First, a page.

Extraction , 205?. Separation liquid-liquid


The entropically driven disorder-order transition in hard-sphere fluids was originally discovered in computer simulations [58, 59]. The development of colloidal suspensions behaving as hard spheres (i.e., having negligible Hamaker constants, see Section VI-3) provided the means to experimentally verify the transition. Experimental data on the nucleation of hard-sphere colloidal crystals [60] allows one to extract the hard-sphere solid-liquid interfacial tension, 7 = 0.55 0.02k T/o, where a is the hard-sphere diameter [61]. This value agrees well with that found from density functional theory, 7 = 0.6 0.02k r/a 2 [21] (Section IX-2A).  [c.337]

Weigh out 3 8 g. of metallic sodium, cut it into small pieces, and add it to 75 ml. of good-quality (preferably absolute) methanol contained in a 250 ml. bolt-head flask at once attach the flask to an efficient reflux water-condenser. Considerable heat is evolved by the dissolution of the sodium, and the alcohol boils vigorously under reflux no attempt should be made to cool the alcohol (unless the condenser tends to choke ), otherwise a considerable time will elapse before the last traces of the sodium dissolve. Then cool the clear solution of sodium methoxide in ice-water, and add 15 g. of phenol, which will rapidly dissolve to give sodium phenoxide (or phenate) when the mixture is gently shaken. Now add ii ml. (25 g., i-i mols.) of methyl iodide and some fragments of unglazed porcelain, re-attach the flask to the reflux condenser, and boil the solution gently on a water-bath for one hour. Then remove the flask from the water-bath, and rearrange the condenser for direct distillation, connecting it through a knee-tube to the flask (as in Fig. 59, p. 100, or Fig. 23(0), p. 45). Replace the latter on the water-bath, and distil off the excess of methanol as completely as possible. Pour the residual liquid in the flask into 100 ml. of cold water contained in a separa-ting-funnel, and wash out the flask with another 50 ml. of water, adding these washings also to the liquid in the funnel. Then extract the anisole by shaking with about 40-50 ml. of ether, Run oflF the lower aqueous layer, and shake the ethereal solution with an equal volume of 10% aqueous sodium hydroxide solution this removes unchanged phenol, and abo any traces of free iodine present, leaving the ethereal solution quite colourless. Run oflF the sodium hydroxide solution as completely as possible, and shake the ethereal solution with an equal volume of water to remove the last traces of the sodium hydroxide. Separate the ethereal solution,  [c.219]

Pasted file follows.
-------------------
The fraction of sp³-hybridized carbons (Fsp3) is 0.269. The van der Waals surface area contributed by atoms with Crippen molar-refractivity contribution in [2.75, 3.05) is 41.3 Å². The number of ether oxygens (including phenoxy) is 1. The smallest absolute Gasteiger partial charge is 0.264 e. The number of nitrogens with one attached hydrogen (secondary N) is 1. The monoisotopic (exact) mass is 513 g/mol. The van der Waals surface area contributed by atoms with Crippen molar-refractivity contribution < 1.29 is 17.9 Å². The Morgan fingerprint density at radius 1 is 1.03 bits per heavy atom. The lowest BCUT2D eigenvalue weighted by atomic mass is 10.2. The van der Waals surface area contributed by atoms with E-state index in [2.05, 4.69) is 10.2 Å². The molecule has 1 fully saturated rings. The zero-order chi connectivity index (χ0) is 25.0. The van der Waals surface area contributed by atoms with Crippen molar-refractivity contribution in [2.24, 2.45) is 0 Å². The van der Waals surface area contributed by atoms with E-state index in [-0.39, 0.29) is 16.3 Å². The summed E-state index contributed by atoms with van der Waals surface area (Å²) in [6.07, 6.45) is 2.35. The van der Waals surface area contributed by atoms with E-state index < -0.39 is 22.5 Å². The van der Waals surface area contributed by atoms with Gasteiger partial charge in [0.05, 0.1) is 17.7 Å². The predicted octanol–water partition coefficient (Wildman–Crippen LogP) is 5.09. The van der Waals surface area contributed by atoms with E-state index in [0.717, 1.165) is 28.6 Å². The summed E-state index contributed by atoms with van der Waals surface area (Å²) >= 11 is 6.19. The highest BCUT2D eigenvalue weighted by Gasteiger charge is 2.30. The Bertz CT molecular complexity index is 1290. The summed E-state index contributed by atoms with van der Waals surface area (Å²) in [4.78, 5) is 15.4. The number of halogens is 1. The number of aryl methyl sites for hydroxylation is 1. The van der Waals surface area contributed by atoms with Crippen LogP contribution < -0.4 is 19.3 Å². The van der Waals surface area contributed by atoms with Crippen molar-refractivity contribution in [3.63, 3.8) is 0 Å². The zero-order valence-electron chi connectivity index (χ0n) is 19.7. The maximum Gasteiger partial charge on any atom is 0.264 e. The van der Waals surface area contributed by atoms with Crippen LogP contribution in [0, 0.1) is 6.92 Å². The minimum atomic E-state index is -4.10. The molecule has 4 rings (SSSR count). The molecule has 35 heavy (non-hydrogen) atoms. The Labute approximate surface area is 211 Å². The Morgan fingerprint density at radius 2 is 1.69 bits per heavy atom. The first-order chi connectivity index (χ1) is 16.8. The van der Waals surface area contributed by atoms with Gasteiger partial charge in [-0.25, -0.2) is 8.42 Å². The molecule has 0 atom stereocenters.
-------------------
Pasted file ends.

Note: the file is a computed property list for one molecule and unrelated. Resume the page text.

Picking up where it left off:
Whereas light erudes are preferred in present-day refining operations, inereasingly, heavy petroleum sources also must be processed to satisfy ever-inereasing needs. These range from commereially usable heavy oil (California, Venezuela, ete.) to the huge petroleum reserves locked up in shale or tar sand formations. These more unconventional hydroearbon aeeumulations exceed the quantity of lighter oil present in all the rest of the oil deposits in the world together. One of the largest aeeumulations is located in Alberta, Canada, in the form of large tar sand and carbonate rock deposits containing some 2.5-6 trillion barrels of extremely heavy oil called bitumen. There are large heavy oil accumulations in Venezuela and Siberia, among other areas. Another vast, commercially significant reservoir of oil is the oil shale deposits loeated in Wyoming, Utah, and Colorado. The praetieal use of these potentially vast reserves will depend on finding economical ways to extract the oil (by thermal retorting or other processes) for further processing. Alberta tar-sand oil is already processed in commercially viable large-scale operations.  [c.130]